But they can also cause a lot of trouble.
Right now, for instance, I’m working on what I call a “bridge” chapter in Fred and Lily’s story. And by that I do not mean a chapter about a bridge, but rather, a chapter that IS a bridge.
Let me explain.
I was marching merrily along, turning out one chapter after another at a very satisfying pace. To use a popular British term, everything was just “brilliant.” And then, suddenly, I glanced over my shoulder and realized that at a certain point back along the trail I’d crossed a river without taking the time to stop and build a bridge. In other words, I’d made such a long leap between one chapter and the next that the story simply moved too fast. I was in danger of leaving my readers feeling like they’d missed an important step. Like they’d suddenly found themselves on the far side of a river without quite remembering how they managed to cross it.
Now it is always frustrating for me to stop going forward when I’m on a roll, and turn back to fix something several chapters behind me. But it is absolutely painful when I don’t just need to “fix” a chapter, but write a whole new one from scratch! Why? Because a bridge chapter is not at all like the usual kind.
A normal chapter, written in sequential order, will build on the chapters behind but have a great deal of freedom to take form as it pleases. It will then be the job of the following chapters to do the same. A regular chapter, basically, is more like a sculpture. You may be building it on a set foundation with a vague idea of where it should go, but there is a vast expanse of possibilities to work with. In other words, you know exactly where you must begin, but there is no rigid boundary for where you must end.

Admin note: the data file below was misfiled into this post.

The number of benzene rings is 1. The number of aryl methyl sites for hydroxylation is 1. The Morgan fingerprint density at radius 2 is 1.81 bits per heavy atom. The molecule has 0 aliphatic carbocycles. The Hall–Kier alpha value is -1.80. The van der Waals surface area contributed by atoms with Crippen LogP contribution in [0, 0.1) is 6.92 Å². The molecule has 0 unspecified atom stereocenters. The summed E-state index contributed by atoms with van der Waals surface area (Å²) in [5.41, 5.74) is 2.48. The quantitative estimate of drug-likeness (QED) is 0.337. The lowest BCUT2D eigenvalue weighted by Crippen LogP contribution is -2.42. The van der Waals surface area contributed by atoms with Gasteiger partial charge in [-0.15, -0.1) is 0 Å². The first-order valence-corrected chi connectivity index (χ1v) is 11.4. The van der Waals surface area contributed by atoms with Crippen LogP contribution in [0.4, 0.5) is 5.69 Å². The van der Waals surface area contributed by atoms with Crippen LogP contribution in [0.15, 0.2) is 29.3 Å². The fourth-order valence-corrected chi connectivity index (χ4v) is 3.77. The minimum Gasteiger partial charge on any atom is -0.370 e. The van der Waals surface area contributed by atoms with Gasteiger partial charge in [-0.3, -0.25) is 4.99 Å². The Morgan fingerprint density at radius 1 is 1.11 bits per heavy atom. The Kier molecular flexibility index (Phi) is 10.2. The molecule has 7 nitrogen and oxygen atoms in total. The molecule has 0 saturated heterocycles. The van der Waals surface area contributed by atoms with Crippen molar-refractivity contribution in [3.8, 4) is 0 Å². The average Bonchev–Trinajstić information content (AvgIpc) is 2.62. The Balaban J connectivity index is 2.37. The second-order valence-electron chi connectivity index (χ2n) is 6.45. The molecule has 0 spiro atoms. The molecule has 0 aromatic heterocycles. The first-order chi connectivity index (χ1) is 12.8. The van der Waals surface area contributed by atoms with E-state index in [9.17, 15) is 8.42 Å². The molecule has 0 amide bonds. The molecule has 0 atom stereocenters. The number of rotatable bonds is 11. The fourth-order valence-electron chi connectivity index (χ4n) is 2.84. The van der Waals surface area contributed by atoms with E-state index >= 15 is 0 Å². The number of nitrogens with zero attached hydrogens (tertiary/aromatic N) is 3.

A bridge chapter, in contrast, must begin where the previous chapter left off, and then end EXACTLY where the following chapter begins. It must fit seamlessly with both sides. Otherwise, it is not a bridge.
But that’s not all. To further complicate matters, it must also, within those tight confines, still somehow be beautiful and exiting enough in itself that the readers will actually enjoy the bridge. They must not be left to simply plod patiently over it, disinterested, keeping on only because they are looking forward to the rest of the story.
And then there are bridges. The first kind simply gets you where you are going, without adding any pleasure to the trip. The second, while accomplishing the same task, becomes a work of art all by itself!
And that is the trouble with bridges. They must live up to the artistic standards of the rest of the chapters, while being bound by twice the restrictions the others were under. Which is why, I suppose, this chapter is taking me more than twice as long as the last few I wrote. I keep starting to build the bridge, and then deciding the last few bricks I laid aren’t artistic enough. So I take them back out, rework them, and lay them back on, only to find that they now don’t match the other bricks I put in earlier, or worse, want to take the whole bridge in the wrong direction!
But I guess I just have to keep on working, one brick at a time, keeping my eyes on that waiting shore. And eventually, when it’s finished, the bridge should do it’s job so well that even those of you who’ve read this post won’t be able to spot it in the book. It will blend in seamlessly.
And you will simply go blissfully on, into the story…